For the most part, I’m a ruthless purger. In my early days of tossing, while I was still developing my style and methods, my mother used to worry that I was too reckless. That I got rid of too many things without thinking about them enough.
I have to admit that I have had a few purging regrets over the years. But they’re small, hardly significant really, when compared to the vast numbers of things I’ve purged without any second thoughts. I still feel a little silly that I sold my Sergeant Pepper’s Lonely Hearts Club album. At the time I’d listened to it so many times that I was tired of it. I made a decision to pass it along and get something new for my collection. Some time later I came to regret that decision, but it was easily rectified by buying the album again.
Every once in a while I’ll get a pang for something I cleared out that can’t be replaced so easily, maybe an article of clothing I used to like or a tchtochke that had meaning. But then I recall a fond memory of the item and trust myself that I made the right decision to let the physical object go. Then I move on with my day. I go through the same exercise for digital content, too.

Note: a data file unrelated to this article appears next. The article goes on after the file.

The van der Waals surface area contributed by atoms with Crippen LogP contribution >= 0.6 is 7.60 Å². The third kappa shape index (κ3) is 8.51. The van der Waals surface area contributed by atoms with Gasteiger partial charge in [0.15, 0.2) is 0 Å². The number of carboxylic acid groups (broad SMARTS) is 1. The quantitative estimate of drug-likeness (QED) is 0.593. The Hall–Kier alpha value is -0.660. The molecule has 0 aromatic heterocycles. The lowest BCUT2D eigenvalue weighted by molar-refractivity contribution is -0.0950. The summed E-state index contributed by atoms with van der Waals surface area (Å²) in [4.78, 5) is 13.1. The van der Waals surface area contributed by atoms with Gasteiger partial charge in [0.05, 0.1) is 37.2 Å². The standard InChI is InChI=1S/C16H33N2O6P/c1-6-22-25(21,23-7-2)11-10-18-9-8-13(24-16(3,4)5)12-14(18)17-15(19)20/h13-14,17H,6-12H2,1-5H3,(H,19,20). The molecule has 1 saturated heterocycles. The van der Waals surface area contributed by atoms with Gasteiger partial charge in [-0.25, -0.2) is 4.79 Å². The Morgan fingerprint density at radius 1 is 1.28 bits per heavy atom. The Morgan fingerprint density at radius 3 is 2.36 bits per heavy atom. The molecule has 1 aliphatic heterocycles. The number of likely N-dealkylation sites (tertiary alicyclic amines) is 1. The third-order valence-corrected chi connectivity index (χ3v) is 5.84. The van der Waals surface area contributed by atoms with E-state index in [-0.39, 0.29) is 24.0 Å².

Many people focus on decluttering physical stuff without a thought about how inundated and overloaded we all are with digital content. The same rules and basic strategies apply. Here are couple of useful tips to consider when embarking on these types of cleaning projects.
- Develop some guidelines.
- Follow through with your decisions and don’t waffle on your choices.
- Move things out right away (e.g., donation bin, recycling, trash, etc.) so you don’t have second thoughts about them.
I once mentored two students at my job. Their task was to analyze 62 boxes of backlog records in the corporate vault to determine if we should keep them or destroy them. We reviewed their work and finalized the decisions. On their last day, I left them in the vault with a 96-gallon shred bin and a time limit to load up all the records to be destroyed. Then we locked the bin and went for coffee. The lesson learned was to feel confident about your decisions and complete the actions without hesitation and second guessing yourself.